Over the years, I’ve helped numerous clients save money on taxes, increase profits and build their credibility by guiding them through the process of choosing the right business structure for the stage they’re in. The right structure at the right time can mean the difference between a successful and unsuccessful business.
There are various types of structures for a small business, all with benefits and drawbacks. Some of the most common are sole traders, partnerships, Limited Liability Partnerships, and limited companies. We’ll take a look at each structure so you’ll have a better idea of what makes sense for you. Of course, a professional can advise you best, but it’s good to have a basic overview.
Sole trader — If you’re the only one responsible for the business, you can choose to run it as a sole trader. It’s easy to set up as a sole trader, and you’ll have complete control over the business. You keep the profits of the business, after you’ve paid tax on them. On the flip side, you’ll also be liable for the business debts, meaning if anything goes wrong, your personal assets could be at risk.
Partnership — If you have one or more partners who are also responsible for the business, you can set up a partnership. The profits are shared between the partners, who pay tax on their portion. But just like a sole trader, the partners are liable for business debts.
Limited Liability Partnership — A Limited Liability Partnership (LLP) is an alternative business option that brings all of the benefits of limited liability, it also allows the flexibility when organising an internal structure. In an LLP, one partner is not responsible or liable for another partner’s misconduct or negligence.
Limited company — A limited company is a corporation. When you set up a corporation you are creating an entity that is separate from your personal finances, which isn’t the case with sole traders and partnerships. This separation offers some key benefits, such as:
With incorporated structures, there are extra responsibilities that company directors have. Directors must abide by the Companies Act 2006, and must exercise reasonable skill, care and diligence. Directors must also act in the interest of the company and not themselves. Limited Companies are also required to keep very good records, more so than a sole trader or partnership. This is the director’s responsibility and failure to do so can see the director held personally accountable.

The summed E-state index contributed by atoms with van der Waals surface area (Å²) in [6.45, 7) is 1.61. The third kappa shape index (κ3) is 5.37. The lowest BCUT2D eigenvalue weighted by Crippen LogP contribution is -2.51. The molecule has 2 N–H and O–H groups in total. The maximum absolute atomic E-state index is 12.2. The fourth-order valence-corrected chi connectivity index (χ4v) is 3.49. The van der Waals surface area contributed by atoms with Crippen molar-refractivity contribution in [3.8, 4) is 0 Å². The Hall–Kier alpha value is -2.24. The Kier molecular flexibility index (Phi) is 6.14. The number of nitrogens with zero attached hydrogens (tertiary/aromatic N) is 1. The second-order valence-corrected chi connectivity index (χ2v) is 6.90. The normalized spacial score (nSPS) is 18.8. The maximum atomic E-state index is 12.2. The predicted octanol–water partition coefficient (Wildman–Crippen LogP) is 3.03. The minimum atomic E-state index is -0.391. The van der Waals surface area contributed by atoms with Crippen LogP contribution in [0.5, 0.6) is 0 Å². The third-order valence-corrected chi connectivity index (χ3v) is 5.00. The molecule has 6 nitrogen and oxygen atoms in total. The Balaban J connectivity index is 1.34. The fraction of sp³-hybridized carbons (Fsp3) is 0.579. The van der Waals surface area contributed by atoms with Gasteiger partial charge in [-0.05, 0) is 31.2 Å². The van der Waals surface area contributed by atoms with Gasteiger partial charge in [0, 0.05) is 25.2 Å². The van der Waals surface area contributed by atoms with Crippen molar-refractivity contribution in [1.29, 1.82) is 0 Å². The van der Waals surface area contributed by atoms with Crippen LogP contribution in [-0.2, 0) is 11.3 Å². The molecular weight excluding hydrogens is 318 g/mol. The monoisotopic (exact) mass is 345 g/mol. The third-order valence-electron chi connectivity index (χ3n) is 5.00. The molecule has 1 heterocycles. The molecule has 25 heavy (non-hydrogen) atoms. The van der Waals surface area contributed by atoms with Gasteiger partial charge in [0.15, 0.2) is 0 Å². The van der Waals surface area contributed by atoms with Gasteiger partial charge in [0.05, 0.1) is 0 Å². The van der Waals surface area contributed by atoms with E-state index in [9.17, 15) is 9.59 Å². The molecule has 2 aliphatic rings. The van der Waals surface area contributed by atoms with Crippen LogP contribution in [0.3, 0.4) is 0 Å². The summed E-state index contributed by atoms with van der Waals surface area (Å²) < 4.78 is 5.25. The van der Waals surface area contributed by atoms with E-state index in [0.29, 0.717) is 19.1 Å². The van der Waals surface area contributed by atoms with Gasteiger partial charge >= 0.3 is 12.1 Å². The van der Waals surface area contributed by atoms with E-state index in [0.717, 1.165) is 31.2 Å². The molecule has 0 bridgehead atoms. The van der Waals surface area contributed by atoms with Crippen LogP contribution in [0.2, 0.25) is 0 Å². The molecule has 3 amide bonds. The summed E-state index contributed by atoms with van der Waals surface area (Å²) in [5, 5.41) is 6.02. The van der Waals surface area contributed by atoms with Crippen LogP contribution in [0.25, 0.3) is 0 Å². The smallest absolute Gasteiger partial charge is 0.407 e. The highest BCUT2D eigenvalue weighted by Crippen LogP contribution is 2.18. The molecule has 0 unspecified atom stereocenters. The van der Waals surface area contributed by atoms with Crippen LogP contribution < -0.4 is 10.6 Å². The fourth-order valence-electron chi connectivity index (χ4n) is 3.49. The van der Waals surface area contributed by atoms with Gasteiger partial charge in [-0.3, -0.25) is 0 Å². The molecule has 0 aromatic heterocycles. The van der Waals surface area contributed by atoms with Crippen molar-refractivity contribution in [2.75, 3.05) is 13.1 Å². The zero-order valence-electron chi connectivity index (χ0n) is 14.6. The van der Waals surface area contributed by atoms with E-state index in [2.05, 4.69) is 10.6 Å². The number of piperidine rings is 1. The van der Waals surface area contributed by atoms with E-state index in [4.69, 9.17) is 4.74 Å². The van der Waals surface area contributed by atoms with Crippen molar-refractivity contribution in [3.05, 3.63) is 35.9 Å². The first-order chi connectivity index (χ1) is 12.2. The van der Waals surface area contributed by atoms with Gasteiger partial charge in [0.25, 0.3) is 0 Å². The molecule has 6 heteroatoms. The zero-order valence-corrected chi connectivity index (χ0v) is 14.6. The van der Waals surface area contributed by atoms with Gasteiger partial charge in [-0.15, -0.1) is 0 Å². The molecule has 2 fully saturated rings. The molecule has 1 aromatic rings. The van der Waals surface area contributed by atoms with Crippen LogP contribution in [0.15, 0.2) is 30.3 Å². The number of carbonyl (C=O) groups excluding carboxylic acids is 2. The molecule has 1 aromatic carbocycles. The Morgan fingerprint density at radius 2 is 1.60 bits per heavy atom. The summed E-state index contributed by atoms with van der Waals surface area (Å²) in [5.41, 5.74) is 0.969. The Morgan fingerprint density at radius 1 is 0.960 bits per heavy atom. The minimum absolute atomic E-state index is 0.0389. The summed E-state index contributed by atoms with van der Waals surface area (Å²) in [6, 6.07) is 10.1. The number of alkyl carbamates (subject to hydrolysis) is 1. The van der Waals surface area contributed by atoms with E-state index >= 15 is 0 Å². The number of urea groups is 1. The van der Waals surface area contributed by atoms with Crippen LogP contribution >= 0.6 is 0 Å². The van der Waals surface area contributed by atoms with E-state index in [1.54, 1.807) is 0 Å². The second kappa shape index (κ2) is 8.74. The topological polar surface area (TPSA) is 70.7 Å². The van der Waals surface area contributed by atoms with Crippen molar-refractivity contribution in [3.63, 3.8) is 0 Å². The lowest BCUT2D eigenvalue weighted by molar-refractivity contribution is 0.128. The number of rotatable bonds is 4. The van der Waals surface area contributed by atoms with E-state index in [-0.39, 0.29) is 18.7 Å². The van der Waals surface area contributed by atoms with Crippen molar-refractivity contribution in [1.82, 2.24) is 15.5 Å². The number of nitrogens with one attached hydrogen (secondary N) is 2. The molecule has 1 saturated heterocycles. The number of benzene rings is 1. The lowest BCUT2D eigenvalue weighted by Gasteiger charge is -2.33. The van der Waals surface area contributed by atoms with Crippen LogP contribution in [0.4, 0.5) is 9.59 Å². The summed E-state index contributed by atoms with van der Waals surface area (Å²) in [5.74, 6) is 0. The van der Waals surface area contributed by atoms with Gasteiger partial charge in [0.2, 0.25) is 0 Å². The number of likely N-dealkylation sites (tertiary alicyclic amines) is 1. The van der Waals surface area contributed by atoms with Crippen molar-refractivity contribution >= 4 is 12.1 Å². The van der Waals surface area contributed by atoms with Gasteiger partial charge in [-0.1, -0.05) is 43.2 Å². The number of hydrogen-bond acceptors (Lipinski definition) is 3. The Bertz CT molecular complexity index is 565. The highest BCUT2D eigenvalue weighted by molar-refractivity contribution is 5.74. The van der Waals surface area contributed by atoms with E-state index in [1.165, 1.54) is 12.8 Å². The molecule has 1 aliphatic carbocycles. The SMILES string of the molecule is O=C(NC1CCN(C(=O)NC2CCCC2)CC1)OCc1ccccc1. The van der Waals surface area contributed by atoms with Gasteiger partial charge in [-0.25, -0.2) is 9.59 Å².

For many first time business owners, starting as a sole trader is usually the easiest option because it’s pretty simple to set up. A sole trader may want to incorporate down the line, as the business gets bigger and is making reasonable profits. At this stage, there is obviously more risk is involved and incorporation can ensure personal assets are protected. There are also tax savings that can be made on incorporation. It’s wise to consult a professional to help guide the decision, since there are many factors involved.
You can incorporate your business at any time by applying to Companies House. Typically a speedy process—most companies can usually incorporate within 24 hours. It could, however, take longer if Companies House objects or needs additional information from the applicant.
You can apply using old-fashioned pen and paper forms, completed and returned to Companies House. Unless you are a public company, you can also apply online through the Companies House Web Incorporation Service.
There are costs associated with incorporation, ranging from from £30 to £200, depending on whether a business owner tackles things solo or hires a professional. Some businesses choose to use a formation agent to help guide the process and handle the paperwork. Having a reputable agent carry out the process ensures all documentation is prepared correctly.
Because a corporation is a separate entity, it will have its own financial year, based on the day you incorporate. This financial year can create some complex issues because there are other “years” that come into play when doing accounting and tax planning, namely the personal tax year (April 6th through April 5th) and the corporate tax year (April 1st to March 31st). To make things easier, many companies align their financial year-end close to the tax year-ends, which allows you to complete all accounting, payroll and tax work at the same time, rather than staggering the work throughout the year. However, because things can get quite complicated, a professional advisor can help make sure you’ve got the best arrangement set up.
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